Can Kegel Exercises Boost Your Orgasms? A Women's Health Physiotherapist Gives Her Opinion

Can Kegel Exercises Boost Your Orgasms? A Women's Health Physiotherapist Gives Her Opinion

Can Kegel Exercises Boost Your Orgasms? A Women's Health Physiotherapist Gives Her Opinion

The blog below was written by Chartered Physiotherapist, Christien Bird.

Christien Bird

The popular press might greet you with headlines like: 'For amazing sex, ladies, do your Kegels' or 'train your pelvic floor muscle for amazing orgasms'. It sounds great, sexual experiences are of course more complex than simply 'doing your pelvic floor muscles exercises'. How much pelvic floor muscles training can help, so far the evidence is not clear and knowledge is scant.

However, that doesn't mean that a bouncy, well-coordinated pelvic floor won't help to spice up your love life.

Many women we treat report they are able to reach orgasm easier, and that their orgasms are more powerful, once they start training their pelvic floor muscles.

It is encouraging to see that our trusted NHS is also taking an interest. The NHS site quotes 'Strengthening your pelvic floor muscles can help stop incontinence, treat prolapse and make sex better too."

There is level 1 (highest level of evidence) that pelvic floor muscle training helps reduce symptoms of incontinence and prolapse. There are a few studies that have looked at the impact of pelvic floor training on women's sexual experience, and results are variable and some show that women may not benefit any more from pelvic floor training than they would from relaxation and mindful attention.

A recent trial looking at the effect of pelvic floor muscle training on sexual function in women with pelvic organ prolapse showed that some women report specific improvements. Reported benefits were:

  • Control
  • Strength and awareness of the pelvic floor
  • Improved self-confidence
  • Sensation of a 'tighter' vagina
  • Improved libido and orgasms
  • Resolution of pain with intercourse
  • Heightened sexual gratification for partners

Women who described improved sexual function demonstrated the greatest increases in pelvic floor muscle strength. This is definitely the feedback we hear from patients as women's health physiotherapists.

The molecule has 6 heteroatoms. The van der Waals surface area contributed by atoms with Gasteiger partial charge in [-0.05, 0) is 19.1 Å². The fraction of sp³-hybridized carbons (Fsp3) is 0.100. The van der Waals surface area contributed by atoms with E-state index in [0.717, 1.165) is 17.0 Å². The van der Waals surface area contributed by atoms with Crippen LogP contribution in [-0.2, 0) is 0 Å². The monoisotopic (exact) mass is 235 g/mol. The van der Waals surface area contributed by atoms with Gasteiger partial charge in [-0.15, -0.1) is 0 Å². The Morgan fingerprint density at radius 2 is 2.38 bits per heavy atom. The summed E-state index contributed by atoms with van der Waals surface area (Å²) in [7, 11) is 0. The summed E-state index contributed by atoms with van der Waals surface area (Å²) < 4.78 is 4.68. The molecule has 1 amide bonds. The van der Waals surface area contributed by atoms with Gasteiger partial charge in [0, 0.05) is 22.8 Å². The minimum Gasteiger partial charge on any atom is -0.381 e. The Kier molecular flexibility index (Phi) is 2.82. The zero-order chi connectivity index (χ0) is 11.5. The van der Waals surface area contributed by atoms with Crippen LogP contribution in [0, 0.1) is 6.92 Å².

On balance, considering the support your pelvic floor muscles give your pelvic organs as well as maintaining continence, topped by the likely benefit of improved sexual satisfaction, I think makes it altogether a no-brainer: The pelvic floor matters and needs attention!


Where to find Christien:

Website: White Hart Clinic

Instagram: @whitehartclinic

Twitter: @whitehartclinic


Sources

[1] 2014 International Society for Sexual Medicine. https://www.ncbi.nlm.nih.gov/pubmed/25401779

16 August 2019
Comments
Paula
4 December 2019 at 14:05
Of course keeping your pelvic floor healthy must be beneficial, but it is equally important to not only tighten, but relax the muscle as well. You could end up suffering hypertonic pelvic floor muscles which from my own experience is very painful. Without the treatment from White Hart clinic I would still be experiencing this and my life on hold. Please emphasise the importance of relaxing as well as tightening.. Paula.
Kegel8 Eleanor
13 December 2019 at 10:22
Hi Paula, Agreed! Relaxation is just as important as exercise when strengthening your pelvic floor muscles - that's a key message we promote here at Kegel8. The main focus of this article from White Hart Clinic is to emphasise the attention that the pelvic floor deserves and how it plays a key role in intimate sensations - we praise Christien highly for allowing us to publish an expert's view on this!